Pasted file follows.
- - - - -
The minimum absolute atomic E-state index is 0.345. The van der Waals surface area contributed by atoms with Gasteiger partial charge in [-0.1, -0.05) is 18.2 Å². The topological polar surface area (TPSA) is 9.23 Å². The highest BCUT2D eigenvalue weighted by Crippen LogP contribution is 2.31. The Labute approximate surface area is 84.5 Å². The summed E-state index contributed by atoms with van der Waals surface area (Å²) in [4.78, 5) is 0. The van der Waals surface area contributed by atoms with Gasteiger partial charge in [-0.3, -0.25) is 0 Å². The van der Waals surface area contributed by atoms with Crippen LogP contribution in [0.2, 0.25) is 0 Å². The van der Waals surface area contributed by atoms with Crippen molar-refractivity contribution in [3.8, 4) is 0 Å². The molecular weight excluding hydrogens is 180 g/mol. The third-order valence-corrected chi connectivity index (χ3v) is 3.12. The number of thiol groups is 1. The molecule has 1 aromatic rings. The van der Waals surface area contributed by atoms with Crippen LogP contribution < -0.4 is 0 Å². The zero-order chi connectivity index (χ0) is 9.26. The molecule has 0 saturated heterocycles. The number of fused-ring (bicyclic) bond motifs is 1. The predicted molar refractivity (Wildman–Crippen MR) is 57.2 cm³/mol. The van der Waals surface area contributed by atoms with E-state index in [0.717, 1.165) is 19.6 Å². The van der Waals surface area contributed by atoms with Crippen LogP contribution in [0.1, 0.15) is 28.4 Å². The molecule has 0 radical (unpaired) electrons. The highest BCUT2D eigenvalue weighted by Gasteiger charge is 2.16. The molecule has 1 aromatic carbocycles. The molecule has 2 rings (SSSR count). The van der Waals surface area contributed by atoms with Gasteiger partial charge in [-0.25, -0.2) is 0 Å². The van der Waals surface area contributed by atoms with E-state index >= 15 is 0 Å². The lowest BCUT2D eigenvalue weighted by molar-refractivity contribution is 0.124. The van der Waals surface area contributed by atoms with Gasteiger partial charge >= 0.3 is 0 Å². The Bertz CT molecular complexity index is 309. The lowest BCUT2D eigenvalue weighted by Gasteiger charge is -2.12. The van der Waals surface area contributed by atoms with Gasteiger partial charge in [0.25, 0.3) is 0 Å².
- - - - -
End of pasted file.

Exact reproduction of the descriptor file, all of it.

The minimum absolute atomic E-state index is 0.345. The van der Waals surface area contributed by atoms with Gasteiger partial charge in [-0.1, -0.05) is 18.2 Å². The topological polar surface area (TPSA) is 9.23 Å². The highest BCUT2D eigenvalue weighted by Crippen LogP contribution is 2.31. The Labute approximate surface area is 84.5 Å². The summed E-state index contributed by atoms with van der Waals surface area (Å²) in [4.78, 5) is 0. The van der Waals surface area contributed by atoms with Gasteiger partial charge in [-0.3, -0.25) is 0 Å². The van der Waals surface area contributed by atoms with Crippen LogP contribution in [0.2, 0.25) is 0 Å². The van der Waals surface area contributed by atoms with Crippen molar-refractivity contribution in [3.8, 4) is 0 Å². The molecular weight excluding hydrogens is 180 g/mol. The third-order valence-corrected chi connectivity index (χ3v) is 3.12. The number of thiol groups is 1. The molecule has 1 aromatic rings. The van der Waals surface area contributed by atoms with Crippen LogP contribution < -0.4 is 0 Å². The zero-order chi connectivity index (χ0) is 9.26. The molecule has 0 saturated heterocycles. The number of fused-ring (bicyclic) bond motifs is 1. The predicted molar refractivity (Wildman–Crippen MR) is 57.2 cm³/mol. The van der Waals surface area contributed by atoms with E-state index in [0.717, 1.165) is 19.6 Å². The van der Waals surface area contributed by atoms with Crippen LogP contribution in [0.1, 0.15) is 28.4 Å². The molecule has 0 radical (unpaired) electrons. The highest BCUT2D eigenvalue weighted by Gasteiger charge is 2.16. The molecule has 1 aromatic carbocycles. The molecule has 2 rings (SSSR count). The van der Waals surface area contributed by atoms with Gasteiger partial charge in [-0.25, -0.2) is 0 Å². The van der Waals surface area contributed by atoms with E-state index >= 15 is 0 Å². The lowest BCUT2D eigenvalue weighted by molar-refractivity contribution is 0.124. The van der Waals surface area contributed by atoms with Gasteiger partial charge >= 0.3 is 0 Å². The Bertz CT molecular complexity index is 309. The lowest BCUT2D eigenvalue weighted by Gasteiger charge is -2.12. The van der Waals surface area contributed by atoms with Gasteiger partial charge in [0.25, 0.3) is 0 Å².